There’s plenty of connectors scattered in the notebook’s body, which includes a gaggle of traditional USB 3.0 (3) and USB Type-C ports (2). There’s also an HDMI port, mini DisplayPort, SD card reader, RJ45 ethernet and the usual microphone and headphone jacks. ASUS also includes an external WiFi antenna, just in case the WiFi at your crib doesn’t quite reach where the GX800 is.
Power that’s hard to beat
Reading the spec sheet of the ROG GX800 is like reading a wishlist of a die-hard PC gamer. The notebook comes packing Intel’s Core i7 7820HK, along with not one, but two NVIDIA GeForce GTX 1080 GPUs SLI’d together for a combined total of 16GB of VRAM. Speaking of RAM, the ROG GX800 as was sent to us had 64GB of DDR4 2800MHz RAM and a 1.5TB PCIE Gen3X4 SSD in RAID0 configuration.
Those specs are beefy enough on their own, but what’s nice about the ROG GX800 is the fact that it was made with the hardcore gamer in mind since you quickly overclock the system via the ROG Gaming Center software. If you’re the sort of guy that wants to take things to the extreme, you’d want to plug in the two 330W power bricks to both the dock and the notebook, which will allow you to take the processor up to 4.2GHz and the GPU to 1228MHz. Those clock speeds can be pushed further via manual overclocking though there are limits to the capabilities of the liquid cooling dock, and we suggest that you stick with the presets if you’re just starting out.
Interestingly, the notebook takes just a 70% performance hit without the water cooling dock attached, which is plenty powerful already. For our benchmarks below though, the games were all benchmarked with the cooling dock attached at the extreme preset, in 4K resolution.
As you can see in our benchmarks, the ROG GX800 is fully capable of running our benchmark games above 60 FPS even in 4K resolution. The notebook also scores higher in 3DMark’s synthetic benchmarks than the more expensive Acer Predator 21 X notebook by virtue of having a higher temperature ceiling thanks to the watercooling solution. Since the ROG GX800 can handle higher temperatures thanks to its water cooling solution, overclockers can push the limits of both the CPU and GPU farther without having to worry about thermal throttling.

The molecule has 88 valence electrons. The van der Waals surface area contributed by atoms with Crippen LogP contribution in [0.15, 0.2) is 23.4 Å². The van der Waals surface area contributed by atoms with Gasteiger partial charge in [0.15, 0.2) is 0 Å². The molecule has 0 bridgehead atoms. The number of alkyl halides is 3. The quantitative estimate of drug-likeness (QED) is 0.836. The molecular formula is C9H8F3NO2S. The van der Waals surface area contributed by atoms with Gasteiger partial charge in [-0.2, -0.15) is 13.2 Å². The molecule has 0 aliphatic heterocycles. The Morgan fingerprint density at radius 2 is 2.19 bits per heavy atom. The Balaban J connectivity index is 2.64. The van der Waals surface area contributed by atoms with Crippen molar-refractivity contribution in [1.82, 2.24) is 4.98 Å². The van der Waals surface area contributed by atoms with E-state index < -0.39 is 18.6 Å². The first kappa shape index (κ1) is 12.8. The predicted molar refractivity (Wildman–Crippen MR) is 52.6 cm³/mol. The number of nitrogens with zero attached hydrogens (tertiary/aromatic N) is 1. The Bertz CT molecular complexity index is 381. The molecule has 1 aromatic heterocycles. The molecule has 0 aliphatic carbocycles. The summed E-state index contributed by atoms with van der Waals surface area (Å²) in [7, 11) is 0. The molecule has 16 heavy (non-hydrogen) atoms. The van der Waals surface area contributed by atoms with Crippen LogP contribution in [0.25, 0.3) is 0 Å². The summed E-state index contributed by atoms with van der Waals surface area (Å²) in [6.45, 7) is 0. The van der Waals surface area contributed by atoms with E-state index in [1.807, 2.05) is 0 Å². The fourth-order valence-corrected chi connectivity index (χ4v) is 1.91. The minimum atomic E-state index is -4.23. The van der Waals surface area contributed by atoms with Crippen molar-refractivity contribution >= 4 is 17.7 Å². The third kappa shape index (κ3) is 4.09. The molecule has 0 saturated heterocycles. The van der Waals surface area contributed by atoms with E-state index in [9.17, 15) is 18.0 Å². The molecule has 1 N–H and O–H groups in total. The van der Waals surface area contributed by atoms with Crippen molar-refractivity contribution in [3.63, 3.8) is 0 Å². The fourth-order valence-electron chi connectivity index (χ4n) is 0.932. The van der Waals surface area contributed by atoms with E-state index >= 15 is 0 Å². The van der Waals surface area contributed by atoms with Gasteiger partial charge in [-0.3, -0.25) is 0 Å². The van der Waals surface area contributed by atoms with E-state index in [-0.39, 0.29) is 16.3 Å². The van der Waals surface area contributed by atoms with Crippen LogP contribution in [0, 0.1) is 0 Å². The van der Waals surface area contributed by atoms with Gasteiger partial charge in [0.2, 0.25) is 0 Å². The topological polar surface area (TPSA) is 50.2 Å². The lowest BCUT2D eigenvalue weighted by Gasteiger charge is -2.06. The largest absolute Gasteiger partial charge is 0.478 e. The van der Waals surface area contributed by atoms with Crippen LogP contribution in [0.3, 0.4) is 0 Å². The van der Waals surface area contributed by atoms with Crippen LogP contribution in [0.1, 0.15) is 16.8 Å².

Battery life? What battery life?
While the ROG GX800 is still technically a notebook that can run without being plugged into the wall, the battery inside of it is merely for show, like the occasional senate hearings we see on TV. The notebook defaults to optimized mode when not plugged in, and the battery lasts less than hour when you’re gaming. It’s really recommended that you keep this notebook plugged in to enjoy the most out of it, since lugging it around with you is absolutely out of the question unless your trainer recommended it as part of your fitness routine.
Verdict: it’s a more practical monster notebook, but it’s still crazy expensive
After spending three weeks with ASUS’ latest monster, we can safely say that the ROG GX800 is better and faster than the previous generation. While externally there hasn’t been a lot of change, the insides of the notebook have been thoroughly revamped to give gamers with deep pockets the best performance possible. Sure, its Php 369,995 price tag is pretty ridiculous for a notebook, but the ROG GX800 is crazy enough that it actually deserves that price tag.